Stephens College in Columbia, Missouri has drawn the attention of some with regard to their policy on pets: its A-OK.
According to a recent NYTimes article, thirty inbound freshmen are planning to bring their pets to college this fall. This number represents a 20% increase from last year’s enrollment, obliging the college to redevelop dorm space into a pet-friendly commune called Pet Central. The dorm space will provide a stopgap, student-staffed kennel for short-term care.
Interestingly, there seems to be a psychological aim to Stephens’ concession to pet-friendly dorms. The idea that the presence of the family pet will lessen a student’s anxiety over the transition of moving away from home has driven much of the energy and resource to make the campus more pet accessible.
“Stephens is hoping to smooth the transition of some students who may be so anxious about leaving home or adjusting to college life that a stuffed animal will not be of sufficient comfort. They want the real thing.” _(Steinberg/NYT)
Several concerns have been raised, however, that seeking out ways to connect these overwrought students with home by bringing family pets could risk what some call “helicopter parenting,” a term used based upon the trend of parents who continue to keep their young adult children within an arm’s length, not allowing them to progress in basic adult decision making and betterment.
Dianne Lynch, Stephens College President, acknowledged the possible implication yet still felt the importance of easing the pressure. She told the New York Times, Its harder and harder for students to leave home. Bringing this particular piece of home with them may make that separation easier. (Steinberg/NYT)
Other experts say that young adults who bring their pet to college could jeopardize the transition process all together. By having your pet there, you could have an excuse not to go out and talk to people." -Dr. Koplewicz, president of the Child Mind Institute (Steinberg/NYT)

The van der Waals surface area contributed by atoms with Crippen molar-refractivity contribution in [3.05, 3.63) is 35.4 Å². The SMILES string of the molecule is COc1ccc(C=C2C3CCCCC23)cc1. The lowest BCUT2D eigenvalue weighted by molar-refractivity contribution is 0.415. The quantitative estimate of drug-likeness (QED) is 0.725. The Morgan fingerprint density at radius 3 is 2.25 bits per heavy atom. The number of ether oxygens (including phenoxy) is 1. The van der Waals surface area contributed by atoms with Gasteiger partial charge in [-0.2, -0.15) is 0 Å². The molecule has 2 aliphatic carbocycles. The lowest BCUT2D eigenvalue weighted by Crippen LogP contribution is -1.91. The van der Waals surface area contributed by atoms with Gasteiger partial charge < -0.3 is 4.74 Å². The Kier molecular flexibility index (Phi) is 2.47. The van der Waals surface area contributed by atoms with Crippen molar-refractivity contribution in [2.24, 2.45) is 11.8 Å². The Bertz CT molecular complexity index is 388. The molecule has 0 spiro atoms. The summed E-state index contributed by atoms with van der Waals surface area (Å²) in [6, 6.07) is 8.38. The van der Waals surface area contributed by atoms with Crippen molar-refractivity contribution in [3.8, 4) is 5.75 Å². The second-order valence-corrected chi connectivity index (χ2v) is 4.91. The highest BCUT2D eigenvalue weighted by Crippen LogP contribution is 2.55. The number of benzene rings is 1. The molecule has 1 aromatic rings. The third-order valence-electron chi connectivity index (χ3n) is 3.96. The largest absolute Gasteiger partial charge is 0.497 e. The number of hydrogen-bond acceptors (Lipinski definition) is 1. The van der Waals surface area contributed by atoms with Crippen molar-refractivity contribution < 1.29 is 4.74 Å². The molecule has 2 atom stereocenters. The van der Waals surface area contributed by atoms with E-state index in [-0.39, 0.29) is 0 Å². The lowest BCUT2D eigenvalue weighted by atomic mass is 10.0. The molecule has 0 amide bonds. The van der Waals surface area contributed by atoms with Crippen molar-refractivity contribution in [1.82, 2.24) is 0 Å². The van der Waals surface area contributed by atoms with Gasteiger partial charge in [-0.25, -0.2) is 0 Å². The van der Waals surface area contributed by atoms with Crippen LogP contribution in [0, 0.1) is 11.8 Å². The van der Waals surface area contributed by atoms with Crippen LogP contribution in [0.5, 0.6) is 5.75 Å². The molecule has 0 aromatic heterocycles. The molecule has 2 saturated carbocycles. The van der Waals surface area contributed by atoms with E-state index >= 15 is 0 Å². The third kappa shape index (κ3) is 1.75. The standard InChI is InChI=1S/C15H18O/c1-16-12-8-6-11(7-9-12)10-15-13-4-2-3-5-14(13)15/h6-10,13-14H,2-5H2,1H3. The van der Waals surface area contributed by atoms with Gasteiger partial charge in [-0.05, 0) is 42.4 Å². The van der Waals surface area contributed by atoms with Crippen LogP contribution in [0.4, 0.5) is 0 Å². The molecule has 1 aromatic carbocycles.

Other concerns have been raised over the safety and care of the animals. Students must learn quickly that caring for animals demands a constant attentiveness, and as per the campus’ strict policies on animal care, it will be a tough lesson to learn if students do not comply.
Pet-friendly campuses, in this case Stephens College, have instituted a Pet Council consisting of students and faculty members to make sure these rules are followed. If students violate any of the requirements for student and pet safety, the council reserves the right to suspend or terminate pet privileges.
Noise and nuisance issues fall under these stipulations, in addition to the size and type of animal a student chooses to bring. All pets must show proof of vaccination before admittance into the dorm.
Stephens College is not the only college to open its doors to pets. Colleges like Massachusetts Institute of Technology and State University of New York at Canton permit cats in some dorms, and other colleges such as South Florida and Washington & Jefferson College in Pennsylvania have reserved dorm rooms for student pet owners. (Steinberg/NYTimes)
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